In the naphtha some one’s voice belched through a megaphone; he laughed outright now. Come and get him, if they wanted him! He would give them as merry a dash as possible. His boat raced madly through the water—nearer, yet nearer the green light. Now a large dark outline loomed before him; he would have to stop, to come about in a moment, or—A great wave struck him, half filling his boat, but he did not seem to notice.
A dazzling white glow suddenly surrounded him; from the naphtha a search-light had been flashed. It fell on him fully, sprinkled over on the wild hurtling waves beyond, and just touched the side of the outgoing vessel. Mr. Heatherbloom looked toward the vessel and his pupils dilated. The light leaped into the air with the motion of the naphtha, and, in an instant was gone, but the impress of a single detail remained on his retina—of a side ladder, lowered, no doubt, for the woman, and not yet hoisted into place on the big boat.
The wildness of the sea seemed to surge through Mr. Heatherbloom’s veins; he did not come about; he did not try to. Now it was too late! That ladder!—he would seize it as they swept by. Closer his boat ran; a swirl of water caught him, threw him from his course. He made a frantic effort to regain it but without avail. The big steel bow of the great boat struck and overwhelmed the little craft.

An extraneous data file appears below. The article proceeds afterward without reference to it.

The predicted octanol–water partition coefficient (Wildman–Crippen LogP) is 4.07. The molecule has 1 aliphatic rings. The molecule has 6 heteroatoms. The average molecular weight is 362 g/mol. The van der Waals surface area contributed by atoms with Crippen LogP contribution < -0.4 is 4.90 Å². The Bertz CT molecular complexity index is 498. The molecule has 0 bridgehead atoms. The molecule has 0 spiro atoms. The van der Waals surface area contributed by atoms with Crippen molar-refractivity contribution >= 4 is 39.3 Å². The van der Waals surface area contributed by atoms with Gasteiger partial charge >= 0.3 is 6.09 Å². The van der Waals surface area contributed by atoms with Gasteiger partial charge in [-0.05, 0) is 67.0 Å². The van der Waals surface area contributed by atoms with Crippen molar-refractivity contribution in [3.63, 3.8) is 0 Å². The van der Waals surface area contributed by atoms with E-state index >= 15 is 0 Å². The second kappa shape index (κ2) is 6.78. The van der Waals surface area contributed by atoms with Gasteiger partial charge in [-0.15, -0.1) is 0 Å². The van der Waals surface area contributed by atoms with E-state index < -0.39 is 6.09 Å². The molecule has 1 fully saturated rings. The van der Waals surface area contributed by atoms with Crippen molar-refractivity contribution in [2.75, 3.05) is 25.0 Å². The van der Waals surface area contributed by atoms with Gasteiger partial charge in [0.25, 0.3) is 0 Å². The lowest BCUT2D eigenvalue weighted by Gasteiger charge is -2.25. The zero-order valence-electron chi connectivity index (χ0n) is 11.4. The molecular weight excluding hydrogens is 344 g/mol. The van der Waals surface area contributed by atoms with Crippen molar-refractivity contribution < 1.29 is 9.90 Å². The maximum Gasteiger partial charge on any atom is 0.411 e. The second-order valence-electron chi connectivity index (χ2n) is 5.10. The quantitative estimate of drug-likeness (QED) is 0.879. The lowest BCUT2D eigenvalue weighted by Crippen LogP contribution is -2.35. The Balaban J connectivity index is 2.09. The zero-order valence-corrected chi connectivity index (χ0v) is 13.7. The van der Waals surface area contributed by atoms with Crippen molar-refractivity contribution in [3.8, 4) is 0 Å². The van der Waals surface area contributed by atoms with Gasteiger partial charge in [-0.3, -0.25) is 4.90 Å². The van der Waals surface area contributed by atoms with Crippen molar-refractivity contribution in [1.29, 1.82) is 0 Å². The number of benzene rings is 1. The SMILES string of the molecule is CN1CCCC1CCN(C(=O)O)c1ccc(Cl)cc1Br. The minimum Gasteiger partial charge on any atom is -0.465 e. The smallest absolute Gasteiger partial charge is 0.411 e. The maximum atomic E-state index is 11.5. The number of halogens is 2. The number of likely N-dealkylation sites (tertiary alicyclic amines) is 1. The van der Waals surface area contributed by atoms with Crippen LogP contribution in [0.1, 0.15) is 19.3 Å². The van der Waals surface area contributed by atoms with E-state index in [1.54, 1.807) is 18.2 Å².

On the Nevski, the lookout forward walked slowly back and forth. Once or twice he shook his head. But a few moments before the yacht had run down a small boat, he had reported the matter, and—the Nevski had continued ahead, full speed. She had not even slackened long enough to make the usual futile pretense of extending assistance to the unfortunate occupant, or occupants. His excellency, Prince Boris, evidently did not wish, or had no time, to bother with blunderers; if they got in his way so much the worse for them. The lookout, pausing to stare once more ahead, suddenly started. Though apathetic, like most of the lower class of his countrymen, he uttered a faint guttural of surprise and peered over the bow. A voice had seemed to rise from the very seething depths of the sea. Naturally superstitious, he made the sign of the cross on his breast while tales of dead seamen who came back played through his dull fancy.
Once more he heard it—that voice that seemed to mingle with the wailing tones of the deep! The little swinging lantern beneath the bowsprit played on his bearded face as he bent farther forward, and, with growing wonder not unmixed with fear, now made out something dark clinging to one of the steel lines that ran from the projecting timber to the ship. It took the lookout a few moments to realize that this dark object that had a voice—albeit a faint one—could not be other than a recent occupant of the small boat he had seen disappear. This person must have leaped upward at the critical moment, and caught one of the taut strands upon which he had somehow managed to hoist himself and to which he now clung desperately. It was a precarious position and one that the motion of the yacht made but briefly tenable.